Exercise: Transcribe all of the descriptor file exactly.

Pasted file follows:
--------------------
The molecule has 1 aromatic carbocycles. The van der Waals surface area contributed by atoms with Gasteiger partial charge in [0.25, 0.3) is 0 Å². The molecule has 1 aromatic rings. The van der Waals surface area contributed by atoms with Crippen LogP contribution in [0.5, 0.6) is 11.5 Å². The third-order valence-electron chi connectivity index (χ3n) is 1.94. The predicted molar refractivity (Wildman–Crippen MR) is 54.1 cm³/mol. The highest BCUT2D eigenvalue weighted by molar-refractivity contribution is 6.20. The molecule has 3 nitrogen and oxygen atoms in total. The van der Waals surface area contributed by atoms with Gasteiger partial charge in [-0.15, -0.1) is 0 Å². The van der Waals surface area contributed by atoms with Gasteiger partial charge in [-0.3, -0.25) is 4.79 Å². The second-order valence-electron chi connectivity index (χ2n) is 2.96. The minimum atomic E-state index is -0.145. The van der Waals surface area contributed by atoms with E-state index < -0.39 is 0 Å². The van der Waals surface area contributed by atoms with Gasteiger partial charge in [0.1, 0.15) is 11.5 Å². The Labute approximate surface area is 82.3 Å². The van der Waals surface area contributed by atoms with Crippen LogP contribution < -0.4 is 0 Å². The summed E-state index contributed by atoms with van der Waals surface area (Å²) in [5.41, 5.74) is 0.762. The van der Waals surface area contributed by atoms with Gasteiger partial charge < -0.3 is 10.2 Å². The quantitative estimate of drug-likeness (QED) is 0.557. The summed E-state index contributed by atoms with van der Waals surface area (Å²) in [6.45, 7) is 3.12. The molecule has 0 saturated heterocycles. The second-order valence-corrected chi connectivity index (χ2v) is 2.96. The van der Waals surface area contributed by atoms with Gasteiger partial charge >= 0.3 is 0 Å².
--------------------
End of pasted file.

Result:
The molecule has 1 aromatic carbocycles. The van der Waals surface area contributed by atoms with Gasteiger partial charge in [0.25, 0.3) is 0 Å². The molecule has 1 aromatic rings. The van der Waals surface area contributed by atoms with Crippen LogP contribution in [0.5, 0.6) is 11.5 Å². The third-order valence-electron chi connectivity index (χ3n) is 1.94. The predicted molar refractivity (Wildman–Crippen MR) is 54.1 cm³/mol. The highest BCUT2D eigenvalue weighted by molar-refractivity contribution is 6.20. The molecule has 3 nitrogen and oxygen atoms in total. The van der Waals surface area contributed by atoms with Gasteiger partial charge in [-0.15, -0.1) is 0 Å². The van der Waals surface area contributed by atoms with Gasteiger partial charge in [-0.3, -0.25) is 4.79 Å². The second-order valence-electron chi connectivity index (χ2n) is 2.96. The minimum atomic E-state index is -0.145. The van der Waals surface area contributed by atoms with E-state index < -0.39 is 0 Å². The van der Waals surface area contributed by atoms with Gasteiger partial charge in [0.1, 0.15) is 11.5 Å². The Labute approximate surface area is 82.3 Å². The van der Waals surface area contributed by atoms with Crippen LogP contribution < -0.4 is 0 Å². The summed E-state index contributed by atoms with van der Waals surface area (Å²) in [5.41, 5.74) is 0.762. The van der Waals surface area contributed by atoms with Gasteiger partial charge < -0.3 is 10.2 Å². The quantitative estimate of drug-likeness (QED) is 0.557. The summed E-state index contributed by atoms with van der Waals surface area (Å²) in [6.45, 7) is 3.12. The molecule has 0 saturated heterocycles. The second-order valence-corrected chi connectivity index (χ2v) is 2.96. The van der Waals surface area contributed by atoms with Gasteiger partial charge >= 0.3 is 0 Å².